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Biofilms: problems of control

Published online by Cambridge University Press:  03 June 2010

David G. Allison
Affiliation:
School of Pharmacy and Pharmaceutical Sciences, University of Manchester, Oxford Road, Manchester M13 9PL, UK
Andrew J. McBain
Affiliation:
School of Pharmacy and Pharmaceutical Sciences, University of Manchester, Oxford Road, Manchester M13 9PL, UK
Peter Gilbert
Affiliation:
School of Pharmacy and Pharmaceutical Sciences, University of Manchester, Oxford Road, Manchester M13 9PL, UK
David G. Allison
Affiliation:
University of Manchester
P. Gilbert
Affiliation:
University of Manchester
H. M. Lappin-Scott
Affiliation:
University of Exeter
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Summary

INTRODUCTION

Biofilms are notorious for their high level of resistance towards all forms of chemical treatments intended to kill or control their growth. Such resistance to antibiotics, biocides and disinfectants has been attributed to a variety of processes from which a number of dominant mechanisms have been identified. The most frequent attributions of resistance relate to the properties of the extracellular polymer matrix (glycocalyx). The diffusivity of the glycocalyx towards antimicrobial agents is only slightly less than that of water. It does not, therefore, present a significant diffusion barrier in its own right, but can restrict access of antimicrobial to the depths of the biofilm by acting as a substrate for chemically reactive agents or through non-specific binding of highly charged antimicrobial compounds. Additionally, the matrix binds extracellular enzymes, such as β-lactamases and formaldehyde lyase, which are then able to augment the small change in diffusivity through the destruction of susceptible compounds. Factors, other than the glycocalyx, responsible for the resistance properties of biofilms relate to the close proximity of cells. In a dense biofilm community, nutrients and oxygen are preferentially consumed at the periphery. In this respect, gradients of growth rate, associated with different growth-limiting nutrients, will develop across the community. During exposure to antimicrobial agents, the slower-growing cells, at the core of the biofilm and at the colonized surface, will generally out-survive the faster metabolizing, peripheral ones. Slow growth will, in addition, cause the cells to express dormant, starvation phenotypes which often overexpress non-specific defences such as shock proteins, multi-drug efflux pumps (acrAB) and also extracellular polymers.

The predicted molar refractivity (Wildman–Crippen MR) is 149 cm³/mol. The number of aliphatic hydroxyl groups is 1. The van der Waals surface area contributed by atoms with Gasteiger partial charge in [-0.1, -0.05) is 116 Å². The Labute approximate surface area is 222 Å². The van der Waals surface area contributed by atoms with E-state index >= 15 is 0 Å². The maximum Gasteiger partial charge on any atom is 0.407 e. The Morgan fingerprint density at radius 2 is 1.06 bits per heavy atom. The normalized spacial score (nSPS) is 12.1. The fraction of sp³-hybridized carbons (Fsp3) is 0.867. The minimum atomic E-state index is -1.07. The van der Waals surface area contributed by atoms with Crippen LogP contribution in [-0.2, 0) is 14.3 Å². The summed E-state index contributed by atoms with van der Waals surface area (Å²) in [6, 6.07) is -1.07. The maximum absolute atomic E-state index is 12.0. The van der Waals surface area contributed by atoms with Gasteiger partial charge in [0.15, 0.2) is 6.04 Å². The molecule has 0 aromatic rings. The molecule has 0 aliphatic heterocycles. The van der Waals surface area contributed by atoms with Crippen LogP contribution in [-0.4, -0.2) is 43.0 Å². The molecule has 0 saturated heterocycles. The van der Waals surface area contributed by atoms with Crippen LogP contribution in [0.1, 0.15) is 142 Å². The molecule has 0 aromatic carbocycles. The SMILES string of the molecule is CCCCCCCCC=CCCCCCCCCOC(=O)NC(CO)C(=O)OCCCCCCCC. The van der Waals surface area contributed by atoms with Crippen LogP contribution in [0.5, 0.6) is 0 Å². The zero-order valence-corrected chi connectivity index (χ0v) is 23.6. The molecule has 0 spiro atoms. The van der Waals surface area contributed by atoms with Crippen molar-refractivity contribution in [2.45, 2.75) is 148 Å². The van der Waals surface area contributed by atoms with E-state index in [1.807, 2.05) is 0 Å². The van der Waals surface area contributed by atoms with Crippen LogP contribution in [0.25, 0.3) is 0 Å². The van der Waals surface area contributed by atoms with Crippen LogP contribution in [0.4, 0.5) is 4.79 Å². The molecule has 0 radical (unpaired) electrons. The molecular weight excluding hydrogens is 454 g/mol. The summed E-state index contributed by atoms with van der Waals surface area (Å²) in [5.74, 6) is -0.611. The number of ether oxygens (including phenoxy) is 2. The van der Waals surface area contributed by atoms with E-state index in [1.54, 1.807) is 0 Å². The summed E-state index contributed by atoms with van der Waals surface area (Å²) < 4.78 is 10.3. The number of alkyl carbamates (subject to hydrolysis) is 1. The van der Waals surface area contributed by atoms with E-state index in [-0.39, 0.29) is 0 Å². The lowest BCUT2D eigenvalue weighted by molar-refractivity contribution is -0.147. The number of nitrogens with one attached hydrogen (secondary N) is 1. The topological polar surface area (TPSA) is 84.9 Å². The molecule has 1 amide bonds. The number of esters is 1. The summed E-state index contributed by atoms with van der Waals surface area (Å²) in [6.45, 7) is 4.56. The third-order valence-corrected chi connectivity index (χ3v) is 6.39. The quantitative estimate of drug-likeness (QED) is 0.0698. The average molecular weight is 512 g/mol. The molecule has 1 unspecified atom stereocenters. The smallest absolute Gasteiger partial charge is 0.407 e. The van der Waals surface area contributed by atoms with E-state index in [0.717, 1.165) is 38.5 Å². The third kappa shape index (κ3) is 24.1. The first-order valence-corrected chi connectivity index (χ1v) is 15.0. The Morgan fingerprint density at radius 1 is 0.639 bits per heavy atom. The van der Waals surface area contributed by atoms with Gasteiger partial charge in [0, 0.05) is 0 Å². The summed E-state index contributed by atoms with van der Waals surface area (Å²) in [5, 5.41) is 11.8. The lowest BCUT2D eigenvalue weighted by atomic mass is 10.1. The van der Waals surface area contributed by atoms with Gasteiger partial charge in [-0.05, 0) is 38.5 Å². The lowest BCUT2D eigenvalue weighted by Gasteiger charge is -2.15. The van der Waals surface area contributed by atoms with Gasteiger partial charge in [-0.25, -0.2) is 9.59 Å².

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Publisher: Cambridge University Press
Print publication year: 2000

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  • Biofilms: problems of control
    • By David G. Allison, School of Pharmacy and Pharmaceutical Sciences, University of Manchester, Oxford Road, Manchester M13 9PL, UK, Andrew J. McBain, School of Pharmacy and Pharmaceutical Sciences, University of Manchester, Oxford Road, Manchester M13 9PL, UK, Peter Gilbert, School of Pharmacy and Pharmaceutical Sciences, University of Manchester, Oxford Road, Manchester M13 9PL, UK
  • Edited by David G. Allison, University of Manchester, P. Gilbert, University of Manchester, H. M. Lappin-Scott, University of Exeter, M. Wilson
  • Book: Community Structure and Co-operation in Biofilms
  • Online publication: 03 June 2010
  • Chapter DOI: https://doi.org/10.1017/CBO9780511754814.016
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  • Biofilms: problems of control
    • By David G. Allison, School of Pharmacy and Pharmaceutical Sciences, University of Manchester, Oxford Road, Manchester M13 9PL, UK, Andrew J. McBain, School of Pharmacy and Pharmaceutical Sciences, University of Manchester, Oxford Road, Manchester M13 9PL, UK, Peter Gilbert, School of Pharmacy and Pharmaceutical Sciences, University of Manchester, Oxford Road, Manchester M13 9PL, UK
  • Edited by David G. Allison, University of Manchester, P. Gilbert, University of Manchester, H. M. Lappin-Scott, University of Exeter, M. Wilson
  • Book: Community Structure and Co-operation in Biofilms
  • Online publication: 03 June 2010
  • Chapter DOI: https://doi.org/10.1017/CBO9780511754814.016
Available formats
×

Send book to Google Drive

To send content items to your account, please confirm that you agree to abide by our usage policies. If this is the first time you use this feature, you will be asked to authorise Cambridge Core to connect with your account. Find out more about sending content to Google Drive.

  • Biofilms: problems of control
    • By David G. Allison, School of Pharmacy and Pharmaceutical Sciences, University of Manchester, Oxford Road, Manchester M13 9PL, UK, Andrew J. McBain, School of Pharmacy and Pharmaceutical Sciences, University of Manchester, Oxford Road, Manchester M13 9PL, UK, Peter Gilbert, School of Pharmacy and Pharmaceutical Sciences, University of Manchester, Oxford Road, Manchester M13 9PL, UK
  • Edited by David G. Allison, University of Manchester, P. Gilbert, University of Manchester, H. M. Lappin-Scott, University of Exeter, M. Wilson
  • Book: Community Structure and Co-operation in Biofilms
  • Online publication: 03 June 2010
  • Chapter DOI: https://doi.org/10.1017/CBO9780511754814.016
Available formats
×